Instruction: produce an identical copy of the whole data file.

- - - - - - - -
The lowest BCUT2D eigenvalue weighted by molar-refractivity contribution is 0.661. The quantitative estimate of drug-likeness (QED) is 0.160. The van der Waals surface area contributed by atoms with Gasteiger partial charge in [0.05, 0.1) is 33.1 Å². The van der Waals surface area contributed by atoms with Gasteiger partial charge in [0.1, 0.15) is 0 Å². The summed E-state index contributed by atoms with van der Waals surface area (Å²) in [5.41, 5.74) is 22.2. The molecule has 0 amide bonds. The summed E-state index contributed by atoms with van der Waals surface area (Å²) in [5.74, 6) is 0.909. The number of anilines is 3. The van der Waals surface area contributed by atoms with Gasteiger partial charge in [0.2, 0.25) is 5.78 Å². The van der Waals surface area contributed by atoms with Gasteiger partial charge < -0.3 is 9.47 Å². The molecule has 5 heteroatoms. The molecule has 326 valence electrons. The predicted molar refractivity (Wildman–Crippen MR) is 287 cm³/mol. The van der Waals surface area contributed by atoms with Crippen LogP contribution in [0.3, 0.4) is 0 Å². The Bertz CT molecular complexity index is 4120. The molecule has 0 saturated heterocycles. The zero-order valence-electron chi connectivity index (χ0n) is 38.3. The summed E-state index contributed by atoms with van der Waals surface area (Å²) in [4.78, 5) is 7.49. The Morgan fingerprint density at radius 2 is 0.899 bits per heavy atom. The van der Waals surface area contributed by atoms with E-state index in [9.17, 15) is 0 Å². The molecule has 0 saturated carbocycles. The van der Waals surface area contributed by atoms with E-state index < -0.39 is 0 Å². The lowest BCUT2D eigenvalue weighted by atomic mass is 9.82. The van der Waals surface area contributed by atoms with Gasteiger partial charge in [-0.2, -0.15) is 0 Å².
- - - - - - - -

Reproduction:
The lowest BCUT2D eigenvalue weighted by molar-refractivity contribution is 0.661. The quantitative estimate of drug-likeness (QED) is 0.160. The van der Waals surface area contributed by atoms with Gasteiger partial charge in [0.05, 0.1) is 33.1 Å². The van der Waals surface area contributed by atoms with Gasteiger partial charge in [0.1, 0.15) is 0 Å². The summed E-state index contributed by atoms with van der Waals surface area (Å²) in [5.41, 5.74) is 22.2. The molecule has 0 amide bonds. The summed E-state index contributed by atoms with van der Waals surface area (Å²) in [5.74, 6) is 0.909. The number of anilines is 3. The van der Waals surface area contributed by atoms with Gasteiger partial charge in [0.2, 0.25) is 5.78 Å². The van der Waals surface area contributed by atoms with Gasteiger partial charge < -0.3 is 9.47 Å². The molecule has 5 heteroatoms. The molecule has 326 valence electrons. The predicted molar refractivity (Wildman–Crippen MR) is 287 cm³/mol. The van der Waals surface area contributed by atoms with Crippen LogP contribution in [0.3, 0.4) is 0 Å². The Bertz CT molecular complexity index is 4120. The molecule has 0 saturated heterocycles. The zero-order valence-electron chi connectivity index (χ0n) is 38.3. The summed E-state index contributed by atoms with van der Waals surface area (Å²) in [4.78, 5) is 7.49. The Morgan fingerprint density at radius 2 is 0.899 bits per heavy atom. The van der Waals surface area contributed by atoms with E-state index in [9.17, 15) is 0 Å². The molecule has 0 saturated carbocycles. The van der Waals surface area contributed by atoms with E-state index < -0.39 is 0 Å². The lowest BCUT2D eigenvalue weighted by atomic mass is 9.82. The van der Waals surface area contributed by atoms with Gasteiger partial charge in [-0.2, -0.15) is 0 Å².